On Wednesday in Washington, Pakistan’s foreign minister Shah Mehmood Qureshi urged the Trump administration to resume military aid and underscored Pakistan’s intention to act "in good faith" to jumpstart diplomacy with the Taliban. This expression of Pakistani intention reflects a crucial development in view of President Donald Trump’s repeated derision of Pakistani duplicity of giving “safe haven to agents of chaos, violence, and terror.” The same is also significant as it comes at a time of increased focus of the Trump administration on the region -- as it mulls the successes and failures of its New South Asia strategy a little over a year since its announcement.
The Trump administration approach to South Asia -- chiefly vis-à-vis Afghanistan, Pakistan and India -- has reflected certain key semblances to past administration’s experiences. As under the administrations of George W Bush and Barack Obama, the Trump administration has sought a three-pronged objective in South Asia. First, honing an expansive conception of US interests in Afghanistan to also involve military action against the Taliban -- and not just the Al Qaeda. Second, prioritising cooperation with the Pakistani security apparatus in-line with US tactical and political objectives towards denying a safe haven to terror organisations in the region. Third, seeking India’s integration into the United States’ regional security calculus in order to cultivate a “natural balancer” to China.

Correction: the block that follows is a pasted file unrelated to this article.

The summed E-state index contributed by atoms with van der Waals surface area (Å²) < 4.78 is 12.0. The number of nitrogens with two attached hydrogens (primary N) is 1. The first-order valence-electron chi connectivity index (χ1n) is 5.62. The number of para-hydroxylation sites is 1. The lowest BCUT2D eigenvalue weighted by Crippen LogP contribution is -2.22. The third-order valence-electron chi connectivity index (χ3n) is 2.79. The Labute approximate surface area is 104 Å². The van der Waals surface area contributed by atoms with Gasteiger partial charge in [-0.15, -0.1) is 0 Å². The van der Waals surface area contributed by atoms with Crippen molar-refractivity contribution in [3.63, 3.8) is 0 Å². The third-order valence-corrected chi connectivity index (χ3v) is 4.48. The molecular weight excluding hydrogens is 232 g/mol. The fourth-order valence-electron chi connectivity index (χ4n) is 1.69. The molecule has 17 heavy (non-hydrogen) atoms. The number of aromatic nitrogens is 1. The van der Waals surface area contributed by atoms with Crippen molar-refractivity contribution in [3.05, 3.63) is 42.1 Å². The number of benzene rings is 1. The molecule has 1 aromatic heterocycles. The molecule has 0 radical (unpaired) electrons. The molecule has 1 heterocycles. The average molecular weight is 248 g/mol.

This continuity stems from the institutionalisation of recent US administration’s approach to the region. The two key examples being, the delinking of India and Pakistan in US strategic thought in view of China’s twenty-first century rise -- propounded by president George Bush’s secretary of state Condoleezza Rice, and pursuing the Afghanistan-Pakistan (AfPak) linkage for tactical and political aims of the ‘War on Terror’ -- attributed to the first US Special Envoy for Afghanistan and Pakistan Richard Holbrooke appointed by president Barack Obama. However, the efficacy of these policies has borne little fruit as past dispensations have found themselves caught in a continuum of bungling Afghanistan, condoning Pakistan, and assuaging Indian reluctance.
The pursuit of expansive US interests for nearly 17 years has rendered Afghanistan to be the United States’ longest war. Dubbed as America’s ‘forever war’, a Pentagon-led counterinsurgency campaign aimed to win ‘hearts and minds’ has recurrently failed to strengthen the Afghan civilian dispensation with popular legitimacy, build Afghan local forces capability, and prevent ‘insider attacks’ against international forces. This open-ended effort -- aided by a vaguely-worded post-9/11 ‘Authorisation for Use of Military Force’ (AUMF), rendered an American operational dependency on the Pakistani security apparatus -- from intelligence sharing provisions to logistical transport corridors across the Hindu Kush.